Canopy Management | Ed Hellman | Texas Cooperative Extension
The grapevine canopy refers to the collective arrangement of the vine’s shoots, leaves and fruit. Ideally, the canopy is characterized by medium diameter shoots with moderate-length internodes and few lateral shoots. Shoots should be spaced about 3 inches apart and have about 15 normal-size leaves. Desirable shoot length is usually considered to be about 3 to 4 feet long. When trained to an appropriate system, such a canopy will have most of its leaves well exposed to sunlight and air circulation will be good. A well-exposed canopy with adequate leaf area promotes high fruitfulness and good fruit ripening. Air circulation promotes rapid drying after rain or dew and lower humidity, which provides a less favorable environmental for fungal disease development.Vine Balance. A grapevine canopy is described as being “balanced” (or “in-balance”) when it has a canopy of adequate, but not excessive, leaf area to support the intended crop load to the desired fruit ripeness. Acheiving vine balance begins with good vineyard design – appropriate vine and row spacing, and an appropriate training and trellis system. In a balanced vineyard, each vine has enough room to express its capacity for growth and fruit production. Vines can be out of balance in either direction – overly vigorous with a dense, shaded canopy, or excessively weak with inadequate, although well-exposed, leaf area.
Several methods have been developed for assessing grapevine canopies and vine balance, including pruning weights, yield/pruning weight ratio, and point-quadrant analysis. The reader is referred to the book “Sunlight into Wine” by Richard Smart and Mike Robinson for an in-depth discussion of canopy assessment and canopy management methods.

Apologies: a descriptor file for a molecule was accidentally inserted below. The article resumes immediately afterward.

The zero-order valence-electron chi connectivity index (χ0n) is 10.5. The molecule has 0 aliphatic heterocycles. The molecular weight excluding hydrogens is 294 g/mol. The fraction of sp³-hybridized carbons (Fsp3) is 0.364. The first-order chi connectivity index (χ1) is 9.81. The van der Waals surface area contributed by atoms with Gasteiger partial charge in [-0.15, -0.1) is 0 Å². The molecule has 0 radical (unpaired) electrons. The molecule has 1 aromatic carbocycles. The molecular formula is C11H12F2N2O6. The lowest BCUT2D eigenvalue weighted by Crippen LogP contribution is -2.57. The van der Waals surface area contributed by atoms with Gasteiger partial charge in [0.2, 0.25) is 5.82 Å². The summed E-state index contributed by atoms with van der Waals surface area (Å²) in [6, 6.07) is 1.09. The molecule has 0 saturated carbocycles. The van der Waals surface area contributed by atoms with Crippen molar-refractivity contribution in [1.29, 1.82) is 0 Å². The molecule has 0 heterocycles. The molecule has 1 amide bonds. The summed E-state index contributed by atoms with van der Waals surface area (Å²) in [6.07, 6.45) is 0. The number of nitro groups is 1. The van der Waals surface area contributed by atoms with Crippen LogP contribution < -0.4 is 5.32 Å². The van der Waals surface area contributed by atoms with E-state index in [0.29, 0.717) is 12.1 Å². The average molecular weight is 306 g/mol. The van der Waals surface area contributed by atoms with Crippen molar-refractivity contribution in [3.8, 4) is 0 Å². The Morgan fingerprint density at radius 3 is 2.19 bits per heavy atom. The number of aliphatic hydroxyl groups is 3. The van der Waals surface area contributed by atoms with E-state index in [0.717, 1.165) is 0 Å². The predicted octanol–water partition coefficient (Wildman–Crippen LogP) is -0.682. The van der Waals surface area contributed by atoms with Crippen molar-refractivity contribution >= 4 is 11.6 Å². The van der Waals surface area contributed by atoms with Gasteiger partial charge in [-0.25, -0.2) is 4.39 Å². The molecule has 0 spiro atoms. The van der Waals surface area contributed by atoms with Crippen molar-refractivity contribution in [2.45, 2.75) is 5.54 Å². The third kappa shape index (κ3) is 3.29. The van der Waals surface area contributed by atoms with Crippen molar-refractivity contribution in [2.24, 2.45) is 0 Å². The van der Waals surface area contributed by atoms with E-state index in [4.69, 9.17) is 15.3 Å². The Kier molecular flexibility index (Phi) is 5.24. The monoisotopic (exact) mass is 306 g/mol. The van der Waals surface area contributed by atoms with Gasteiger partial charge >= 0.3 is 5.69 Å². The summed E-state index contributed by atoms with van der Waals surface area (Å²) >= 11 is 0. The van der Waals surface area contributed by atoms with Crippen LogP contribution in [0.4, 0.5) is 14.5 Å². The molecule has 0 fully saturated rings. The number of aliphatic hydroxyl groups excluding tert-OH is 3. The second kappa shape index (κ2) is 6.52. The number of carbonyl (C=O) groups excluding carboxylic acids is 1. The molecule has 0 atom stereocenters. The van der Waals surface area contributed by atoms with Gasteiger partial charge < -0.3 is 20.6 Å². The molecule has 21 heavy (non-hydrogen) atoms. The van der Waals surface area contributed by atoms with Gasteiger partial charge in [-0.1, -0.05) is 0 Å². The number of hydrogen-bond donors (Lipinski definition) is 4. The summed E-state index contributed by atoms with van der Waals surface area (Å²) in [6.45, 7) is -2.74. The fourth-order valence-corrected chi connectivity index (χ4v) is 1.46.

Balanced grapevines do not require much in the way of canopy management. Typically, all that is needed to maintain the desired canopy characteristics is standard pruning, perhaps some shoot thinning, and shoot positioning for some training systems. Vines that are under-vigorous should be examined for the cause of their low vigor. Possible factors are: excessive competition for water from weeds or a cover crop, inadequate irrigation (amount or timing), overcropping, or damage to the root system or trunk from disease (root rot, crown gall, Eutypa), insects (phylloxera), nematodes, or poor soil conditions (shallow soil, poor drainage). Correction of the problems, if possible, should enable vine vigor to be increased to a more desirable level. Crop levels should be kept relatively low during the vigor recovery period.
Excessively vigorous vines can be caused by over-irrigation or abundant rainfall, especially on fertile soils or in combination with high nitrogen fertilizer applications. Vine spacing that is inappropriately close will also create a vine too vigorous for its alloted space on the trellis. Improved irrigation management may improve vine balance in lower rainfall regions. Competitive cover crops in vineyard alleys can be used in higher rainfall areas to reduce soil water availability, but caution is advised to avoid excessive competition with grapevines.
Shoot positioning is a standard practice, associated with some training systems, that arranges the shoots in a manner that displays most of the leaves to sunlight. So, it is not considered a corrective action as are the canopy management practices described below. Overly vigorous vines may require such canopy management practices to create a favorable microclimate in the canopy. Common practices employed to reduce canopy crowding and shading include shoot thinning, hedging (topping), leaf removal, and the use of vigor-diversion canes.
Shoot Thinning and Suckering. Most vines will have shoot growth from buds other than those left intentionally at dormant pruning. These “non-count” buds are at the very base of spurs or canes and the shoots they produce are typically nonfruitful. Sometimes secondary shoots, in addition to the primary shoot, will grow from a “count” bud. Regardless of the source, extraneous shoots should be removed early in the season while they can be easily broken off. In some cases, thinning of weaker primary shoots should be done to help balance the canopy and improve fruit quality. Keep in mind a target spacing of about 3 inches between shoots. Avoid excessive shoot thinning, particularly in highly vigorous vineyards. Removing too many shoots under such circumstances stimulates rapid growth of the remaining shoots during the flowering period, which can reduce fruit set. Suckers arising from the base of the trunk are also removed during thinning because, if retained, they will grow up into the canopy, contributing to crowding.